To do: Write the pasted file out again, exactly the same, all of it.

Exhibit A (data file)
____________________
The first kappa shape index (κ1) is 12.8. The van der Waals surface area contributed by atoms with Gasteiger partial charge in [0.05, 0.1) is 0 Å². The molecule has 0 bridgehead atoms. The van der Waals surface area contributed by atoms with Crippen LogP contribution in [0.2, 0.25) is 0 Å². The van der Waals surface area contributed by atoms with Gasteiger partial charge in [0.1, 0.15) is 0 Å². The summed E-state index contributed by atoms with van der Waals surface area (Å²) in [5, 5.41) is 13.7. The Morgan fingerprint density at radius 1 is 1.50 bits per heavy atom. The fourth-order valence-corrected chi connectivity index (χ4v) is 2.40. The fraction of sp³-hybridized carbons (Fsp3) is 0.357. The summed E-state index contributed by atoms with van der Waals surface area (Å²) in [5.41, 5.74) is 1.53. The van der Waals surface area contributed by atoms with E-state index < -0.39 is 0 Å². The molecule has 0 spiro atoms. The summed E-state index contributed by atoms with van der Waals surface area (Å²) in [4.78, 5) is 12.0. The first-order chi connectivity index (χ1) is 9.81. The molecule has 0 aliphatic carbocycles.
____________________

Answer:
The first kappa shape index (κ1) is 12.8. The van der Waals surface area contributed by atoms with Gasteiger partial charge in [0.05, 0.1) is 0 Å². The molecule has 0 bridgehead atoms. The van der Waals surface area contributed by atoms with Crippen LogP contribution in [0.2, 0.25) is 0 Å². The van der Waals surface area contributed by atoms with Gasteiger partial charge in [0.1, 0.15) is 0 Å². The summed E-state index contributed by atoms with van der Waals surface area (Å²) in [5, 5.41) is 13.7. The Morgan fingerprint density at radius 1 is 1.50 bits per heavy atom. The fourth-order valence-corrected chi connectivity index (χ4v) is 2.40. The fraction of sp³-hybridized carbons (Fsp3) is 0.357. The summed E-state index contributed by atoms with van der Waals surface area (Å²) in [5.41, 5.74) is 1.53. The van der Waals surface area contributed by atoms with E-state index < -0.39 is 0 Å². The molecule has 0 spiro atoms. The summed E-state index contributed by atoms with van der Waals surface area (Å²) in [4.78, 5) is 12.0. The first-order chi connectivity index (χ1) is 9.81. The molecule has 0 aliphatic carbocycles.